June 21, 2010
A Look At The Link Between Obesity And Diabetes
By Michael D. Shaw
Our own CDC says it as well as anyone: “American society has become ‘obesogenic,’ characterized by environments that promote increased food intake, nonhealthful foods, and physical inactivity.” A visit to the portion of CDC’s website devoted to obesity will give you all the depressing statistics you will ever need to realize that we have a big, fat problem.
Numerous counties are identified in which 30 percent or more of the adult population is obese, and 10 percent or more have diabetes. “Obesity” is defined as having a Body Mass Index (BMI) of 30 or higher. One can only speculate how high the figures would be if the bar were lowered to include all those defined as “overweight,” having a BMI from 25-29.9.
Since the two unwelcome trends of increased obesity and increased diabetes seem to have occurred in parallel, and since most Type 2 diabetics are overweight (at least), obesity is identified as a risk factor for Type 2 diabetes. Moreover, many obese diabetics who lose weight will also lose their diabetes symptoms, only to have them return if they regain the weight.
But, how strong is the link between obesity and diabetes? The strength of any theory can be tested by searching for exceptions. And then, if exceptions exist, the explanations for them must be evaluated.
The first test of the obesity/diabetes link would be to notice that not all obese people are diabetic. Moreover, perhaps 10 percent of Type 2’s are not fat, and a certain number are even quite fit. The explanation is that a risk factor is not a 100 percent predictor, and that any condition as widespread as Type 2 must also have a genetic basis.
However, the “genetic” explanation can be overdone, as well as being somewhat incomplete.
Consider the case of emigrant Asian Indians (as discussed by Malcolm Kendrick, MD and others). No matter where this cohort migrates to, it has a very high rate of Type 2, even though its BMI is much lower than most groups. Conveniently, this paradox is explained away by the assertion that the group must be genetically predisposed to diabetes.
A better analysis of this situation would include the notion of an adaptive insulin resistance, as members of this cohort migrate to urban areas. Here, insulin resistance is a normal adaptive mechanism the body uses to ward off extreme fat accumulation, when faced with the rich Western diet.
A similar phenomenon has been observed in the Pima Indians, as they emigrated from Mexico to Arizona, and also adopted the Western diet. A large number of those in Arizona are diabetic, compared to almost none, when living in the more primitive setting of the Mexican Sierra Madre mountains. Thus, they are a favorite group for researchers to study.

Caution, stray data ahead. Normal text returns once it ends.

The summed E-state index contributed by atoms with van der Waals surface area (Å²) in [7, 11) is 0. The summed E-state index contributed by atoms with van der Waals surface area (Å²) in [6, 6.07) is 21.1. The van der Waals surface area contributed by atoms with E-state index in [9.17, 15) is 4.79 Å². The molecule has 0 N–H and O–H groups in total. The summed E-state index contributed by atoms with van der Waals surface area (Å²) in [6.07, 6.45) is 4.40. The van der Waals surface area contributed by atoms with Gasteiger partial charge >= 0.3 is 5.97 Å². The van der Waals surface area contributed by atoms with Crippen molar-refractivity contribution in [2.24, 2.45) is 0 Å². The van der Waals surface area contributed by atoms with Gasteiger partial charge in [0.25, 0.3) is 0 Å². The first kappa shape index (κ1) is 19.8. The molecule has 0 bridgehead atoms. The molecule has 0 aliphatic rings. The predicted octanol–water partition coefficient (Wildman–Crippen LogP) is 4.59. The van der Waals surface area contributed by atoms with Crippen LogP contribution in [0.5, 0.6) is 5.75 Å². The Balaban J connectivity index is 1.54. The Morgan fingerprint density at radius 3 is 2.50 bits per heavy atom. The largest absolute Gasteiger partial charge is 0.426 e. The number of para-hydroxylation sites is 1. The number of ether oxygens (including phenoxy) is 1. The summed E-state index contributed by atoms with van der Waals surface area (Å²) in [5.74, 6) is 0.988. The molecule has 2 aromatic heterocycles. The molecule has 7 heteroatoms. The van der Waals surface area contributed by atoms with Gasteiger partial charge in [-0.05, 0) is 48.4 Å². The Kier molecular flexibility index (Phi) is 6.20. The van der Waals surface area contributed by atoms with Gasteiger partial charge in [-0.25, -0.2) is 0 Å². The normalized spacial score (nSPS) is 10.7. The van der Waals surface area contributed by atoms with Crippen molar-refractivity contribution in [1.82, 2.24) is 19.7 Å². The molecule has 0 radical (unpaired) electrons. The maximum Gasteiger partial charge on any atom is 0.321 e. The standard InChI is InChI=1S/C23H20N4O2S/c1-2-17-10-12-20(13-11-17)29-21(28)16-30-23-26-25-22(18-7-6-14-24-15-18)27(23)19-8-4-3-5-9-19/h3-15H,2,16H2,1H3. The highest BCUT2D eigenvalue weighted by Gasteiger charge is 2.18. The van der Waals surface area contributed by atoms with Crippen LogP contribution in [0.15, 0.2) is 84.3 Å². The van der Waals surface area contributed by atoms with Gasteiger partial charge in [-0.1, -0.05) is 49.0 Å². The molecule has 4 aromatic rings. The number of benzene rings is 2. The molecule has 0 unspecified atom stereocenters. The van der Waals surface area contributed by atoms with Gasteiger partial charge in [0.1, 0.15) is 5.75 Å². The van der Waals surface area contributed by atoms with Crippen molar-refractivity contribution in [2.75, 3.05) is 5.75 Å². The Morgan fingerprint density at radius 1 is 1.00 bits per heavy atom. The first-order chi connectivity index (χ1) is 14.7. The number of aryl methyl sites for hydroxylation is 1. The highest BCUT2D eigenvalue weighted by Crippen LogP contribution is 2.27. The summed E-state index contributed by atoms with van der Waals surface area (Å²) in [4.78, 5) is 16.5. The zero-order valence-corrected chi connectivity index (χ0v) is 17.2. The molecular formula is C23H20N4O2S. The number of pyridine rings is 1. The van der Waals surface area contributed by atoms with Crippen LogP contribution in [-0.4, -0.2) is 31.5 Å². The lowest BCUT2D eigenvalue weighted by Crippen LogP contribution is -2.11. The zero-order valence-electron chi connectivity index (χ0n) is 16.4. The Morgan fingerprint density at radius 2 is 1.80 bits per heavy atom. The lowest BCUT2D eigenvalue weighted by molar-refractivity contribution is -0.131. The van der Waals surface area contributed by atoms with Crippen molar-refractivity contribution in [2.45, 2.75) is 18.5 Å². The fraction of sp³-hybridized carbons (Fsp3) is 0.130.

The conventional explanation for the Pimas is that they have a “thrifty” gene, whereby metabolism would be slowed to compensate for cycles of feast and famine. Now modernized and relocated, with no “famine,” they get fat and contract Type 2 diabetes.
Notice that the Pimas, unlike the Asian Indians, also become obese with their diabetes. So, what’s with the Asian Indian’s thrifty gene? Shouldn’t it also be promoting obesity in their new surroundings? Why are they so “lucky” as to only get the diabetes?
The rare condition called Berardinelli-Seip syndrome presents another problem. Sufferers of this disease have almost no body fat. Yet, 100 percent of them have Type 2 diabetes. No doubt, there are confounding factors, but this definitely weakens the monolithic obesity/diabetes link.
Let’s go to the other extreme—the most obese population on earth: Sumo wrestlers. Virtually none of them are diabetic, and most of them have normal blood pressure and blood chemistry. Experts try to reconcile this by making the distinction between subcutaneous fat (which the Sumos have plenty of) and bad visceral fat, which they are free of. It is noted that upon retirement, their visceral fat increases quickly.
Visceral fat is implicated in heart disease, stroke, diabetes, and hypertension. Interestingly, the Asian Indian group has this sort of fat. Sedentary individuals, smokers, and drinkers have been shown to have more visceral fat, than active people who are non-smokers and non-drinkers. Stress may also be a factor in the storage of visceral fat on the body.
Finally, a number of studies suggest that cardiorespiratory fitness is a better predictor of mortality than obesity, among older adults.
What can we make of all this?
Certainly, to prevent diabetes, it is preferable not to be fat, but that still leaves genetics and stress. Every indication is that these factors can be offset to some degree by exercise. Plus, glycemic control in diabetics is nearly always improved with exercise.
Have we found the magic bullet at last?